The five major types of glaucoma are chronic glaucoma, acute glaucoma, normal tension glaucoma, congenital glaucoma, and secondary glaucoma. According to the NEI, chronic glaucoma is the most common type of glaucoma. Unfortunately, people with this type of glaucoma often suffer irreversible vision damage because the disease is not diagnosed and treated in a timely manner.
Acute glaucoma occurs due to a sudden blockage that impedes the flow of your aqueous humor fluid. Some of the most common symptoms of this condition include extreme pain, blurred vision, and nausea. While most types of glaucoma develop due to age or trauma, children with congenital glaucoma are born with the condition. Some of the most common symptoms are excessive tearing, cloudy eyes, and sensitivity to light.
How Is This Condition Treated?
Glaucoma treatment methods vary depending on several factors, including the type of glaucoma you have and the severity of your disease. If your glaucoma is only in the first or second stage of development, you may only need eye drops designed to improve the flow of your aqueous humor fluid or decrease your eyes’ production of the fluid. However, eye drops may not be right for you depending on your overall health and drug regimen.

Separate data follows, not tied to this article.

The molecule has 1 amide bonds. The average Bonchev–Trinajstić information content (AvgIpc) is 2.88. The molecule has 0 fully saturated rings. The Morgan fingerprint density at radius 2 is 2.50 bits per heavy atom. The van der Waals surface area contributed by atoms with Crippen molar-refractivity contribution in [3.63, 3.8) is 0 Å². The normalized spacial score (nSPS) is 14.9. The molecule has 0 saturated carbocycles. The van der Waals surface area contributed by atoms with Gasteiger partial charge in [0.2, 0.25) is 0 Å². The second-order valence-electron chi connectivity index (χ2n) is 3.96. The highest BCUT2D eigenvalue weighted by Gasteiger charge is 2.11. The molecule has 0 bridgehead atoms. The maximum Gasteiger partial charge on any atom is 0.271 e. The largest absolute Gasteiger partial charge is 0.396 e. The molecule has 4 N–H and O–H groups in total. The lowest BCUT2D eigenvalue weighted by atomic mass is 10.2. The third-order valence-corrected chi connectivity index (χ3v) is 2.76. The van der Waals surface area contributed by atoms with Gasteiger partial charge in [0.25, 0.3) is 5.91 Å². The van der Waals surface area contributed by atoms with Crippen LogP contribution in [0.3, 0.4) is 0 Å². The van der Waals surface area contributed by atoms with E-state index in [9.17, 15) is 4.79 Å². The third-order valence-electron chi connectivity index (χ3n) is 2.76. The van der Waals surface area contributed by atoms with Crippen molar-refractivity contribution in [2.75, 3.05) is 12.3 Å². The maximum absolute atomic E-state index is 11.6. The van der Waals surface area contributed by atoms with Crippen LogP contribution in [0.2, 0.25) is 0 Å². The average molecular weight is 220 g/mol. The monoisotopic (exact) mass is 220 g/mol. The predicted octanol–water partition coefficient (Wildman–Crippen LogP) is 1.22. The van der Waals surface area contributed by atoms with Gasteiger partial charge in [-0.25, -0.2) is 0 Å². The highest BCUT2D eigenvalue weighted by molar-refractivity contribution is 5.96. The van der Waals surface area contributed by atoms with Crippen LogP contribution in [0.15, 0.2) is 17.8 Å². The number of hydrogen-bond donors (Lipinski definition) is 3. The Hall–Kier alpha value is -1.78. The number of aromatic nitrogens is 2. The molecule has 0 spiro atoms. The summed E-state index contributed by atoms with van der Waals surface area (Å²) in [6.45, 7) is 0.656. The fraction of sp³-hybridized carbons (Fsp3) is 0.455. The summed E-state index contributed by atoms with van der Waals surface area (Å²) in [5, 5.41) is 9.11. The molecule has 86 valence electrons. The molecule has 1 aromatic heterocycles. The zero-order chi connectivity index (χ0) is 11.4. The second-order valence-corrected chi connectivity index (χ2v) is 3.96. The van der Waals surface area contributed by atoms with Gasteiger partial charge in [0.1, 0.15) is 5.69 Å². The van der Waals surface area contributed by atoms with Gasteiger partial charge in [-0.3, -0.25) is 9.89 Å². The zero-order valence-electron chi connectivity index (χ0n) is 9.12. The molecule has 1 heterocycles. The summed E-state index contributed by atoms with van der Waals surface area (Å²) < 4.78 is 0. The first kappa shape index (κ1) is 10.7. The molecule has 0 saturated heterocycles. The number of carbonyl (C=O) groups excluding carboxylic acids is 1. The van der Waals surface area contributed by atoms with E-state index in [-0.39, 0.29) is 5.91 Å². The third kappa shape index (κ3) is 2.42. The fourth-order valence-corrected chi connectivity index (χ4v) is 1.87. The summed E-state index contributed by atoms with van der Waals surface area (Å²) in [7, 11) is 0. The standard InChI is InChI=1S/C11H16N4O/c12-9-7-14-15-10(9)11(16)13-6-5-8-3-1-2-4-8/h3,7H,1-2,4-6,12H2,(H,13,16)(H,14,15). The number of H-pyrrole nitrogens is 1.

If you don’t feel confident that you can stick to an eye drop regimen, a prescription oral medication may be a better fit for you. Generally, a carbonic anhydrase inhibitor or beta-blocker is prescribed. However, you may need several types of oral medications prescribed to manage your condition effectively.
How Else Can This Condition Be Treated?
While early-stage glaucoma can usually be treated effectively with prescription eye drops or oral medications, surgery is sometimes necessary to preserve vision. Some of the most common procedures for the treatment of glaucoma include cyclophotocoagulation, iridotomy, and trabeculoplasty. Trabeculectomy is another procedure that may be necessary.
What Are the Benefits of Glaucoma Treatment?
There are many benefits of glaucoma treatment. One of the most compelling benefits is that it manages your intraocular pressure. Regardless of what stage of glaucoma you have when you start treatment, your vision will be preserved due to this effective pressure management. With the right glaucoma treatment, you can mitigate the risk of further optic nerve damage.
If you start treatment while you are in one of the early stages of the disease, you may not need surgery to treat your condition. Another extremely compelling benefit of getting your glaucoma treated is that it helps to slow down the progression of the disease significantly. Yet another thing to love about treatment for this condition is that it allows you to maintain your quality of life. You can maintain your vision, so you can still work and enjoy your hobbies.
Get in Touch
There are five stages of glaucoma. As the disease begins developing, intraocular pressure increases. If the disease is allowed to progress to the fifth stage, blindness occurs. To find out which glaucoma treatment is right for you, contact us today at Southside Medical Center in Atlanta, GA to schedule a consultation.